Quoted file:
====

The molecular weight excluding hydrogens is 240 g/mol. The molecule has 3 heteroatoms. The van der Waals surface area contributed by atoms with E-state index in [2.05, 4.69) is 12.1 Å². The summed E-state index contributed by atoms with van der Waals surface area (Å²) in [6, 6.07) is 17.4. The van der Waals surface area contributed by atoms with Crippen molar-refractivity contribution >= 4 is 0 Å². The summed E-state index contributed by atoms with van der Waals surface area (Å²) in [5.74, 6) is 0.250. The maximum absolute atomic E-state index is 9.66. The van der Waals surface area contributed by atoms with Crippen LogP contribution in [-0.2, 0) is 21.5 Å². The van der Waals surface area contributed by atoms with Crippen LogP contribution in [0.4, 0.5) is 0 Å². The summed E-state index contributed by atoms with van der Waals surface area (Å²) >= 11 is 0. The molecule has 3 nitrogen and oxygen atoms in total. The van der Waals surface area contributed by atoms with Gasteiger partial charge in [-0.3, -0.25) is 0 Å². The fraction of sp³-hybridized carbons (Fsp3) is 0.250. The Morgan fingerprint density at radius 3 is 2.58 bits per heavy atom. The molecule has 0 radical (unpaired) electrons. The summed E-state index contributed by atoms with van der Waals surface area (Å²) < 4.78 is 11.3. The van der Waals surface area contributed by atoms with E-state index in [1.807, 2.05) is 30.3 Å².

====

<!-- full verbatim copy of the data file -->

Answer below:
The molecular weight excluding hydrogens is 240 g/mol. The molecule has 3 heteroatoms. The van der Waals surface area contributed by atoms with E-state index in [2.05, 4.69) is 12.1 Å². The summed E-state index contributed by atoms with van der Waals surface area (Å²) in [6, 6.07) is 17.4. The van der Waals surface area contributed by atoms with Crippen molar-refractivity contribution >= 4 is 0 Å². The summed E-state index contributed by atoms with van der Waals surface area (Å²) in [5.74, 6) is 0.250. The maximum absolute atomic E-state index is 9.66. The van der Waals surface area contributed by atoms with Crippen LogP contribution in [-0.2, 0) is 21.5 Å². The van der Waals surface area contributed by atoms with Crippen LogP contribution in [0.4, 0.5) is 0 Å². The summed E-state index contributed by atoms with van der Waals surface area (Å²) >= 11 is 0. The molecule has 3 nitrogen and oxygen atoms in total. The van der Waals surface area contributed by atoms with Gasteiger partial charge in [-0.3, -0.25) is 0 Å². The fraction of sp³-hybridized carbons (Fsp3) is 0.250. The Morgan fingerprint density at radius 3 is 2.58 bits per heavy atom. The molecule has 0 radical (unpaired) electrons. The summed E-state index contributed by atoms with van der Waals surface area (Å²) < 4.78 is 11.3. The van der Waals surface area contributed by atoms with E-state index in [1.807, 2.05) is 30.3 Å².